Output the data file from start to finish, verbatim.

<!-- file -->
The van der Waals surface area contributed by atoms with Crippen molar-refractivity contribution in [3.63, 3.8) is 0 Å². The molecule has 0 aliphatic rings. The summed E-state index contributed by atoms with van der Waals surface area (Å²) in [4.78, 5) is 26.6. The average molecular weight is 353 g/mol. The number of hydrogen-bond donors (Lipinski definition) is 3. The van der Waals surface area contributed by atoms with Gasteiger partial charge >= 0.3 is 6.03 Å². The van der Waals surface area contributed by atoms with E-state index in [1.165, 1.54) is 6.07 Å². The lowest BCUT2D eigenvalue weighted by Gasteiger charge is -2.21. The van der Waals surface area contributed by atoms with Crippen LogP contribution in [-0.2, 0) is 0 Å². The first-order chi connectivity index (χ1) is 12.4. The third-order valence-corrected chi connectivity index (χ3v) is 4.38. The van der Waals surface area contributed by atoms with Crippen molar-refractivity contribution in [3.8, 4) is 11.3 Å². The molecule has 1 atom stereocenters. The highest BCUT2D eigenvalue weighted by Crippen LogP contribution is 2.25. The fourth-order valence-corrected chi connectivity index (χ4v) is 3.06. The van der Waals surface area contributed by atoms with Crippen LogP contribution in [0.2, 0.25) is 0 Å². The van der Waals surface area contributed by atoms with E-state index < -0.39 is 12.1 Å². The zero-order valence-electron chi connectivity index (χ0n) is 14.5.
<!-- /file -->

The van der Waals surface area contributed by atoms with Crippen molar-refractivity contribution in [3.63, 3.8) is 0 Å². The molecule has 0 aliphatic rings. The summed E-state index contributed by atoms with van der Waals surface area (Å²) in [4.78, 5) is 26.6. The average molecular weight is 353 g/mol. The number of hydrogen-bond donors (Lipinski definition) is 3. The van der Waals surface area contributed by atoms with Gasteiger partial charge >= 0.3 is 6.03 Å². The van der Waals surface area contributed by atoms with E-state index in [1.165, 1.54) is 6.07 Å². The lowest BCUT2D eigenvalue weighted by Gasteiger charge is -2.21. The van der Waals surface area contributed by atoms with Crippen LogP contribution in [-0.2, 0) is 0 Å². The first-order chi connectivity index (χ1) is 12.4. The third-order valence-corrected chi connectivity index (χ3v) is 4.38. The van der Waals surface area contributed by atoms with Crippen molar-refractivity contribution in [3.8, 4) is 11.3 Å². The molecule has 1 atom stereocenters. The highest BCUT2D eigenvalue weighted by Crippen LogP contribution is 2.25. The fourth-order valence-corrected chi connectivity index (χ4v) is 3.06. The van der Waals surface area contributed by atoms with Crippen LogP contribution in [0.2, 0.25) is 0 Å². The van der Waals surface area contributed by atoms with E-state index < -0.39 is 12.1 Å². The zero-order valence-electron chi connectivity index (χ0n) is 14.5.